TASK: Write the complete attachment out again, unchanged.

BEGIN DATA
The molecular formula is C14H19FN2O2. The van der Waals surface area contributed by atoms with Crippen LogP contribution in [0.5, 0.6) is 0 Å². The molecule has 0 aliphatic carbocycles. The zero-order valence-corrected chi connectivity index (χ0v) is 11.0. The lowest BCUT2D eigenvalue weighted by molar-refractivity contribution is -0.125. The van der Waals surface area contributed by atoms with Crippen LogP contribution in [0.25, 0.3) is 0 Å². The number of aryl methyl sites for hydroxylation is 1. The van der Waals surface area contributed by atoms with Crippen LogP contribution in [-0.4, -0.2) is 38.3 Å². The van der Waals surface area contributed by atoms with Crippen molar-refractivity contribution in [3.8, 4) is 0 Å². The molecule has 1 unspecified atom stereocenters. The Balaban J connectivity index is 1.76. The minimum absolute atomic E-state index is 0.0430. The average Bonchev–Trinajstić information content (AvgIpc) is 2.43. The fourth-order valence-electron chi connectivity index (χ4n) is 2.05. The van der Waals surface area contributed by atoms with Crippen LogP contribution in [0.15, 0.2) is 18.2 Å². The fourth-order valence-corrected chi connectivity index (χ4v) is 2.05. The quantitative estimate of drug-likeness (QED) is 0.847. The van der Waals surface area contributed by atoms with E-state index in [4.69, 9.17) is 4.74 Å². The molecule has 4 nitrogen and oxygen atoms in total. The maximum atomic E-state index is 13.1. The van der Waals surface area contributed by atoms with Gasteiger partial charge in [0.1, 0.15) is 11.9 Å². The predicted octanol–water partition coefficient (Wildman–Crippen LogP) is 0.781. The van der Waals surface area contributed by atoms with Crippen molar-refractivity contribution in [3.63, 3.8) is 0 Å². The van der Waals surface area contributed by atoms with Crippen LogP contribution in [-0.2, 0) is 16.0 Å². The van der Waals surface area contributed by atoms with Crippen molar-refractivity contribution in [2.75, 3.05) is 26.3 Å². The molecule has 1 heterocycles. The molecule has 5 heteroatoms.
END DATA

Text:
The molecular formula is C14H19FN2O2. The van der Waals surface area contributed by atoms with Crippen LogP contribution in [0.5, 0.6) is 0 Å². The molecule has 0 aliphatic carbocycles. The zero-order valence-corrected chi connectivity index (χ0v) is 11.0. The lowest BCUT2D eigenvalue weighted by molar-refractivity contribution is -0.125. The van der Waals surface area contributed by atoms with Crippen LogP contribution in [0.25, 0.3) is 0 Å². The number of aryl methyl sites for hydroxylation is 1. The van der Waals surface area contributed by atoms with Crippen LogP contribution in [-0.4, -0.2) is 38.3 Å². The van der Waals surface area contributed by atoms with Crippen molar-refractivity contribution in [3.8, 4) is 0 Å². The molecule has 1 unspecified atom stereocenters. The Balaban J connectivity index is 1.76. The minimum absolute atomic E-state index is 0.0430. The average Bonchev–Trinajstić information content (AvgIpc) is 2.43. The fourth-order valence-electron chi connectivity index (χ4n) is 2.05. The van der Waals surface area contributed by atoms with Crippen LogP contribution in [0.15, 0.2) is 18.2 Å². The fourth-order valence-corrected chi connectivity index (χ4v) is 2.05. The quantitative estimate of drug-likeness (QED) is 0.847. The van der Waals surface area contributed by atoms with E-state index in [4.69, 9.17) is 4.74 Å². The molecule has 4 nitrogen and oxygen atoms in total. The maximum atomic E-state index is 13.1. The van der Waals surface area contributed by atoms with Gasteiger partial charge in [0.1, 0.15) is 11.9 Å². The predicted octanol–water partition coefficient (Wildman–Crippen LogP) is 0.781. The van der Waals surface area contributed by atoms with Crippen molar-refractivity contribution in [3.63, 3.8) is 0 Å². The van der Waals surface area contributed by atoms with Crippen LogP contribution in [-0.2, 0) is 16.0 Å². The van der Waals surface area contributed by atoms with Crippen molar-refractivity contribution in [2.75, 3.05) is 26.3 Å². The molecule has 1 heterocycles. The molecule has 5 heteroatoms.